GDPR Top Ten: #1 Data Portability
Legal obstacle or opportunity?
Data portability creates a new right for individuals to have more control over their own data. This new right could lead to considerable costs for organizations, but it also provides a strategic opportunity if implemented in the right manner.
Michiel van Schaijck - 8 May 2017
- Introduction: GDPR obligation difficulties
- What is data portability?
- Linked to other rights
- In practice
- Large impact
Introduction: GDPR obligation difficulties
According to the IAPP Annual Privacy Governance Report 2016 data controllers consider three aspects of the GDPR most challenging to implement in their organization: the right to be forgotten, data portability and gathering explicit consent. In this blog we will elaborate on why the implementation of the GDPR and the right of data portability deserves your attention and why this represents a risk but also a strategic opportunity for your organization.
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What is data portability?
“Data Portability” is 1) the ability and capacity to export data collected or stored digitally concerning a data subject AND 2) the ability to receive data concerning the data subject and to allow another controller to receive portable data. The Data Portability requirement entails both a technical design requirement and a data subject rights requirement. From a technical perspective, data controllers will need to ensure their systems, connected products, applications and devices that collect and store information on data subject also have the added functionality of porting and transmitting data. In some cases, this will require controllers to tweak or redesign some systems, products, applications and devices. Furthermore, the new porting functionality must export data in a structured, commonly used and machine-readable format so that reuse of the data is possible.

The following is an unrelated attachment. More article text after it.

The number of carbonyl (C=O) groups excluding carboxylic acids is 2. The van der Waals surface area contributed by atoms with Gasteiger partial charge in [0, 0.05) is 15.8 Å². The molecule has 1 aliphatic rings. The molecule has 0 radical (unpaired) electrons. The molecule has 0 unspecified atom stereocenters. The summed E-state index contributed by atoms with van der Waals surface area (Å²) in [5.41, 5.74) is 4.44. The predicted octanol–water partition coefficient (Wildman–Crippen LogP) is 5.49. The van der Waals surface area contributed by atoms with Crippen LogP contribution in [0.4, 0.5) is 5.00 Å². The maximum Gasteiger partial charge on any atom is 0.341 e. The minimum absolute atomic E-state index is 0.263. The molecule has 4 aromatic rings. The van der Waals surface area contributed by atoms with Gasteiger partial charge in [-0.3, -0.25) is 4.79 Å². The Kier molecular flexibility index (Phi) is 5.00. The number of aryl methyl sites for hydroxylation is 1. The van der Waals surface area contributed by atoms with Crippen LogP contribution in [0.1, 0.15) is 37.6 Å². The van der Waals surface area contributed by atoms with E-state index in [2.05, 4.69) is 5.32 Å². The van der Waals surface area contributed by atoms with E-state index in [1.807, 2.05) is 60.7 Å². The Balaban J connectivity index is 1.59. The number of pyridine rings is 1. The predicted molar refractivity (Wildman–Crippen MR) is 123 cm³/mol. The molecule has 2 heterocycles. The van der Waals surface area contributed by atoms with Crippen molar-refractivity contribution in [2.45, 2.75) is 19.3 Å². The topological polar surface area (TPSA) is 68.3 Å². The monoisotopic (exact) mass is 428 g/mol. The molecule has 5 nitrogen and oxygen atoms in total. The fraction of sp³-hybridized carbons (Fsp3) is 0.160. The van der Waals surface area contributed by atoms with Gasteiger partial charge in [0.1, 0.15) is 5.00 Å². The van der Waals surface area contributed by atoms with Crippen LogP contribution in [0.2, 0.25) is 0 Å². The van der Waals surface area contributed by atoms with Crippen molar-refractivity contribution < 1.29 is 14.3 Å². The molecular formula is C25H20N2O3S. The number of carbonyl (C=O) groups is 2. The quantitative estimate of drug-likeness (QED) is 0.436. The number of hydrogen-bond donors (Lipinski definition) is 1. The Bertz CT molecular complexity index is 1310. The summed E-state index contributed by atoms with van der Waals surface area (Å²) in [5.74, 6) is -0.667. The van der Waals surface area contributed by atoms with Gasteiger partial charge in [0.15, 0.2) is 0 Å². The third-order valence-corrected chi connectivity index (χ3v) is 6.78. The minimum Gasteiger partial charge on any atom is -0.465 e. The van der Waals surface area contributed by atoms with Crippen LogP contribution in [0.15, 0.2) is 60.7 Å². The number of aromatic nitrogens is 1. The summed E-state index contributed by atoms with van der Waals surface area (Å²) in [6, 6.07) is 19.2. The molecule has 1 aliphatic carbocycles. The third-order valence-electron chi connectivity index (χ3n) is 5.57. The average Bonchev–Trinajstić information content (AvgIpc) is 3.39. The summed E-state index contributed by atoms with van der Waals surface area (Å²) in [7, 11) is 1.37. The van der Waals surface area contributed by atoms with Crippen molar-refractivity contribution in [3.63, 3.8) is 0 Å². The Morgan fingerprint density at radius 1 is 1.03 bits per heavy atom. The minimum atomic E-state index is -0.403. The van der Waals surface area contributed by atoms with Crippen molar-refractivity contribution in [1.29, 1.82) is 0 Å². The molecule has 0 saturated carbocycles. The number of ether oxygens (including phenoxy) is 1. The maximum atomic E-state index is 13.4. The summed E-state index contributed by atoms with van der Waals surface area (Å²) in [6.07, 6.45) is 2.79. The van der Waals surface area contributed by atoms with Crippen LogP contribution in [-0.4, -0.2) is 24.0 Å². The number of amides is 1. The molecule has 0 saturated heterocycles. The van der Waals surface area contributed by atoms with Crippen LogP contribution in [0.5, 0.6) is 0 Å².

From a data subject’s right perspective, the right to data portability creates a new right for individuals to exercise more control over their own data. It enables individuals to receive personal data concerning him or her, which he or she has provided to a controller. Thus, data controllers will need to establish and implement processes, in addition to added systems and digital propositions/products functionality, that aid in processing data subject requests whether in manually or in automated fashion. After receiving the data the individual must be able to transmit this data to another controller without creating additional burden or hindrance to the previous data controller. The right to port data also entails that where technically feasible, the personal data will be transmitted directly from one controller to another. Please be aware that the right to request a copy in a machine readable format is only possible if the data concerned was i) provided by the individual to the controller; ii) processed by automated means, and iii) processed based on consent or fulfilment of a contract.
Linked to other rights